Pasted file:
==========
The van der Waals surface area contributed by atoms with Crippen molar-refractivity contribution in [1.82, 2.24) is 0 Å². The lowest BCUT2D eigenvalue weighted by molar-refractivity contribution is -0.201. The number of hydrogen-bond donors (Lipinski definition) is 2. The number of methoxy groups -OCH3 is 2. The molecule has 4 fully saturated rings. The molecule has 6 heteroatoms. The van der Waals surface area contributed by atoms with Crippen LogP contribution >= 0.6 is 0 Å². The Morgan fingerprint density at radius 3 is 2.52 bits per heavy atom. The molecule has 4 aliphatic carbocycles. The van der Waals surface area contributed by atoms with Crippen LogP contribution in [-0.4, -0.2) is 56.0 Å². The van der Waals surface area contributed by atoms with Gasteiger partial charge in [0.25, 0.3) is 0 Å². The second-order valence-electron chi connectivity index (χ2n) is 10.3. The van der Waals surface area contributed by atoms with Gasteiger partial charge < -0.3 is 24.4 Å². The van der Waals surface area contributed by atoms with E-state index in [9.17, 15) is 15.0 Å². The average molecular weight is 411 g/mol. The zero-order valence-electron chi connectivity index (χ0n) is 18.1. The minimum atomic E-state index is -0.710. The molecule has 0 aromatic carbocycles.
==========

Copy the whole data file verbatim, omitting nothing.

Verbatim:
The van der Waals surface area contributed by atoms with Crippen molar-refractivity contribution in [1.82, 2.24) is 0 Å². The lowest BCUT2D eigenvalue weighted by molar-refractivity contribution is -0.201. The number of hydrogen-bond donors (Lipinski definition) is 2. The number of methoxy groups -OCH3 is 2. The molecule has 4 fully saturated rings. The molecule has 6 heteroatoms. The van der Waals surface area contributed by atoms with Crippen LogP contribution >= 0.6 is 0 Å². The Morgan fingerprint density at radius 3 is 2.52 bits per heavy atom. The molecule has 4 aliphatic carbocycles. The van der Waals surface area contributed by atoms with Crippen LogP contribution in [-0.4, -0.2) is 56.0 Å². The van der Waals surface area contributed by atoms with Gasteiger partial charge in [0.25, 0.3) is 0 Å². The second-order valence-electron chi connectivity index (χ2n) is 10.3. The van der Waals surface area contributed by atoms with Gasteiger partial charge < -0.3 is 24.4 Å². The van der Waals surface area contributed by atoms with E-state index in [9.17, 15) is 15.0 Å². The average molecular weight is 411 g/mol. The zero-order valence-electron chi connectivity index (χ0n) is 18.1. The minimum atomic E-state index is -0.710. The molecule has 0 aromatic carbocycles.